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Airport economic benefit is small

Just the facts, if you please.

Ben Altman’s response to my Reader View (“Airport is vital to region’s economy,” Dec. 18) is appreciated, but some facts need to be addressed. First, the “economic benefit” data he shared is anecdotal and/or dated. All the general comments about Aurora Airport workers buying coffee, lunch and haircuts are just that: observations. The data he cites comes from a 2007 Oregon Aviation Plan and is no longer relevant. It was published before the Great Recession, and ODA’s own data (from the master plan) on based aircraft and flight operations for 2012 show substantial decreases since 2007.

For example, estimated based aircraft in 2007 was 420 and for 2012 was 370, a 12 percent reduction. The most recent data for jobs is the 2011 census (pulling actual employment and unemployment data) that I cited, showing 872 workers, not 999 — a 13 percent drop. Second, having worked for over a decade at an Oregon manufacturer with 400-500 employees, I can state with some certainty that the majority of workers in the wage range of $26K to $36K per year do not regularly “go out to lunch” in Wilsonville or anywhere else. Certainly aviation businesses at Aurora Airport spend money in Wilsonville, and many owners and execs undoubtedly spend personal money there too. However, the wages of most employees are spent where they live, and only 3.7 percent live in Wilsonville (according to the 2011 census).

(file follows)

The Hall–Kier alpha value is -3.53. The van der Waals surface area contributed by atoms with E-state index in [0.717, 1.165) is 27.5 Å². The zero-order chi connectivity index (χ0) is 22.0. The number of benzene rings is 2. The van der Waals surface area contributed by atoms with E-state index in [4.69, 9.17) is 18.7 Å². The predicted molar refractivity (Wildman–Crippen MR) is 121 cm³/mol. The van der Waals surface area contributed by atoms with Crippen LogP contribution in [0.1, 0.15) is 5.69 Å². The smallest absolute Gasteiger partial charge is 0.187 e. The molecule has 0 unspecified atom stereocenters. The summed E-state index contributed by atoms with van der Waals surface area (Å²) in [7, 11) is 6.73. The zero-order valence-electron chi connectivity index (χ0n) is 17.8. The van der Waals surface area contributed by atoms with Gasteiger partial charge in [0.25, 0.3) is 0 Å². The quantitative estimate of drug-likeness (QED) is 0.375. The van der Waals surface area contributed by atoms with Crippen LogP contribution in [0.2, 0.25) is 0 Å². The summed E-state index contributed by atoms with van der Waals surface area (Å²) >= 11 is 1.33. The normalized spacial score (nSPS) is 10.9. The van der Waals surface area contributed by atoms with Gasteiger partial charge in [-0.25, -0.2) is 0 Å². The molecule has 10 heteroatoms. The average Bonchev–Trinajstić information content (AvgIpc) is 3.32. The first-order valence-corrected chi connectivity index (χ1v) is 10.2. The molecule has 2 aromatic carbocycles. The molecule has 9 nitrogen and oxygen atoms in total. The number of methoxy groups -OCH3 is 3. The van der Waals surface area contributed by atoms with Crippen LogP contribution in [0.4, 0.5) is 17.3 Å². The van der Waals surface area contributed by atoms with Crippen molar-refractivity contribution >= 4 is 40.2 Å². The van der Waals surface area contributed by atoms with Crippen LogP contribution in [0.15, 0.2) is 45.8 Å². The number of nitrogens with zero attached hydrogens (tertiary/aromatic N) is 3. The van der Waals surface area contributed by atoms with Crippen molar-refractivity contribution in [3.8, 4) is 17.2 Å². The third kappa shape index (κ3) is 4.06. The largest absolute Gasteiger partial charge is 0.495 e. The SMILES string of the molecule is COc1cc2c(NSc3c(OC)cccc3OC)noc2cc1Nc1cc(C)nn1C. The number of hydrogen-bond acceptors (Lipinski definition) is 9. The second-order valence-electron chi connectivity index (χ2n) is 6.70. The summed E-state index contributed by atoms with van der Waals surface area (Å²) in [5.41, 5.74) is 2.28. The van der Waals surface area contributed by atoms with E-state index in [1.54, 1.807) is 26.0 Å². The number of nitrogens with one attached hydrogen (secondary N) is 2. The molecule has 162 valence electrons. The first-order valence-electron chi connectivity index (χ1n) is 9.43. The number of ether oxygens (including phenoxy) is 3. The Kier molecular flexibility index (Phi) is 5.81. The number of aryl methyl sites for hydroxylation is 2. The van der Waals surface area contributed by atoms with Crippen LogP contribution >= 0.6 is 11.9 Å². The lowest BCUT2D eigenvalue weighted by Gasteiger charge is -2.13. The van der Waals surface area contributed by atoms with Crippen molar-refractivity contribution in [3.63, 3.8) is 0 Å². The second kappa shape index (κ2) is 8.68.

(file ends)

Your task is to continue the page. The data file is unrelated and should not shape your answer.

Yes, there are corporations whose aircraft use the Aurora Airport, and they do contribute to Wilsonville’s economy through hotel and meal purchases, etc. The source of that spending, though, comes from the previously discussed less than 1 percent who own aircraft, and that begs the question about the use of so much tax money to pay for infrastructure to benefit that small segment. Notice that one side here is using published economic data we can find and the other is using economic data that favors their case. What’s missing? An objective third party economic analysis that goes beyond local spending and considers public expenditure and private benefit.

The citizens of Wilsonville deserve it, as do those of south Clackamas County and North Marion County. They’re the ones paying the taxes and getting the impact; they’re also receiving very few of the benefits.

Ben Williams is president of Friends of French Prairie.



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